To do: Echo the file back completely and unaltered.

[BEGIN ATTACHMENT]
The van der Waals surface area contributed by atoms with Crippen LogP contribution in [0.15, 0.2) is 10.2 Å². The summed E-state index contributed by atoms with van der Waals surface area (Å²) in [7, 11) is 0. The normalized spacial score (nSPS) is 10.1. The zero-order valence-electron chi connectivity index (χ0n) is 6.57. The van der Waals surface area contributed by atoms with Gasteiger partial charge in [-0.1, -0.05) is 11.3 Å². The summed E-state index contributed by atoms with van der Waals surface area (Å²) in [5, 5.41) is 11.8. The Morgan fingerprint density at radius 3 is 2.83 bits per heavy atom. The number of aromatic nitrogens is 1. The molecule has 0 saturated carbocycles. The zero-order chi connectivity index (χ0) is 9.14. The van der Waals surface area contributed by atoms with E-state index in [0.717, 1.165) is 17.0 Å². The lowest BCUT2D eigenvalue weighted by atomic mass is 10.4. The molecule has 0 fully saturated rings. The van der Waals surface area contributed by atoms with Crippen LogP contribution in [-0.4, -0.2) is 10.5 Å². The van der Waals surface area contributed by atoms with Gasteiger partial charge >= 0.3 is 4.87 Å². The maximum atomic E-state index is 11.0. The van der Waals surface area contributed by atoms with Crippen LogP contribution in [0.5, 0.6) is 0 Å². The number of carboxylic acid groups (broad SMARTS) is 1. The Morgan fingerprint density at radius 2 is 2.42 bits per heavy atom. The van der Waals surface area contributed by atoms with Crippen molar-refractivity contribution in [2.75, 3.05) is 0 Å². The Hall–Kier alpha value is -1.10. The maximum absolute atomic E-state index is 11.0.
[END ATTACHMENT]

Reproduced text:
The van der Waals surface area contributed by atoms with Crippen LogP contribution in [0.15, 0.2) is 10.2 Å². The summed E-state index contributed by atoms with van der Waals surface area (Å²) in [7, 11) is 0. The normalized spacial score (nSPS) is 10.1. The zero-order valence-electron chi connectivity index (χ0n) is 6.57. The van der Waals surface area contributed by atoms with Gasteiger partial charge in [-0.1, -0.05) is 11.3 Å². The summed E-state index contributed by atoms with van der Waals surface area (Å²) in [5, 5.41) is 11.8. The Morgan fingerprint density at radius 3 is 2.83 bits per heavy atom. The number of aromatic nitrogens is 1. The molecule has 0 saturated carbocycles. The zero-order chi connectivity index (χ0) is 9.14. The van der Waals surface area contributed by atoms with E-state index in [0.717, 1.165) is 17.0 Å². The lowest BCUT2D eigenvalue weighted by atomic mass is 10.4. The molecule has 0 fully saturated rings. The van der Waals surface area contributed by atoms with Crippen LogP contribution in [-0.4, -0.2) is 10.5 Å². The van der Waals surface area contributed by atoms with Gasteiger partial charge >= 0.3 is 4.87 Å². The maximum atomic E-state index is 11.0. The van der Waals surface area contributed by atoms with Crippen LogP contribution in [0.5, 0.6) is 0 Å². The number of carboxylic acid groups (broad SMARTS) is 1. The Morgan fingerprint density at radius 2 is 2.42 bits per heavy atom. The van der Waals surface area contributed by atoms with Crippen molar-refractivity contribution in [2.75, 3.05) is 0 Å². The Hall–Kier alpha value is -1.10. The maximum absolute atomic E-state index is 11.0.